When is a good time to start?

So when is a good time to start?

I spoke about Tithis in my past two posts.

It is said that certain tithis are not conducive for study or beginning new efforts. In gurukulams (schools) and aadheenams (monasteries) these are times of retreat. As they occur in pairs four times per moon, they are roughly parallel to the modern “weekend,” though, of course, they do not necessarily fall on Saturday and Sunday.

The retreat tithis are Ashtami, Navami, Amavasya, Prathama and Purnima. Each has its own special nature.

Purnima (full-moon day) is especially good for worship. Amavasya (new moon day) is conducive to meditation. For many devout Hindus, Amavasya and Purnima are times of vrata, observing religious vows.

Prathama, the tithi following both Purnima and Amavasya, is generally a good day for seminars and philosophical discussions. Ashtami and Navami are ideally reserved for rest and relaxation.

Ashtami is traditionally a day for fasting and not a good day for learning. Ashtami is considered inauspicious for beginning new activities because of the inharmonious energies existing due to the relationship between the sun and moon.

Now, these are just tithis. Then there are other considerations – yogas, karanas, muhurthas…it gets pretty complicated from there on.

Or it gets simple – depends on how you look at it.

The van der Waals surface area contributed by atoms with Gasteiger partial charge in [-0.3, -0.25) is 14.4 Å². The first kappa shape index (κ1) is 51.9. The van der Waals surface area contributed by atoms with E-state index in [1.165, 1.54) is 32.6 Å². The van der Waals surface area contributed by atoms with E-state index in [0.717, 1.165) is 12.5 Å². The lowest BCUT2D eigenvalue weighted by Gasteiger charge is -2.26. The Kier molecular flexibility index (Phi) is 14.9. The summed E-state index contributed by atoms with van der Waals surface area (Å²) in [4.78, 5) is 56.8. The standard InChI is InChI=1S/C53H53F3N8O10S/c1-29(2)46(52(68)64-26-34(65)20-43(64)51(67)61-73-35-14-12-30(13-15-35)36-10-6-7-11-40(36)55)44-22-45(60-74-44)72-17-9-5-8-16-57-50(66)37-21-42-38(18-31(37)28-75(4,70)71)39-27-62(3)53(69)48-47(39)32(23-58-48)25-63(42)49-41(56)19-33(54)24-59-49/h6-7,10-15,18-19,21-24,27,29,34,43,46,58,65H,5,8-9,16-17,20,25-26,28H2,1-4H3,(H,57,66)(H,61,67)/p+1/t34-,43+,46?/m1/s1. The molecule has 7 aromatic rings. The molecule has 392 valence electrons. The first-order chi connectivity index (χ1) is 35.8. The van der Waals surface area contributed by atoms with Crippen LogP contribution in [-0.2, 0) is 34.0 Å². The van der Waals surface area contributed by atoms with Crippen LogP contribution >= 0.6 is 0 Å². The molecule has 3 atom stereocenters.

For those relying on the vedic calendar to make every small or big decision in life, it can get complex, to a point that one gets stuck.

It is said that there was a king who followed every single aspect of the calendar, from the time he woke up till the time he slept. he did absolutely nothing without consulting his calendar. One day, he was climbing down the stairs when he realized that it must be rahukala…but he was not sure. Not having access to his calendar, he stayed there, perplexed on whether to continue or abandon his journey down the stairs. Stuck for days, he eventually starved to death.

Life is about karma – or action. Good deeds and bad deeds.Try and do as much good, and as less bad as possible. You can use the calendar as a guide, but not a commandment. Our ancestors have devised an elaborate system to help us, so we can refer to it. For instance, starting a new business on a good muhurtha does not guarantee success – you have to work hard to achieve it – but at least the beginning is at a time when the ancients thought it to be conducive for you. The rest is upon your karmas and hard work.

See you tomorrow!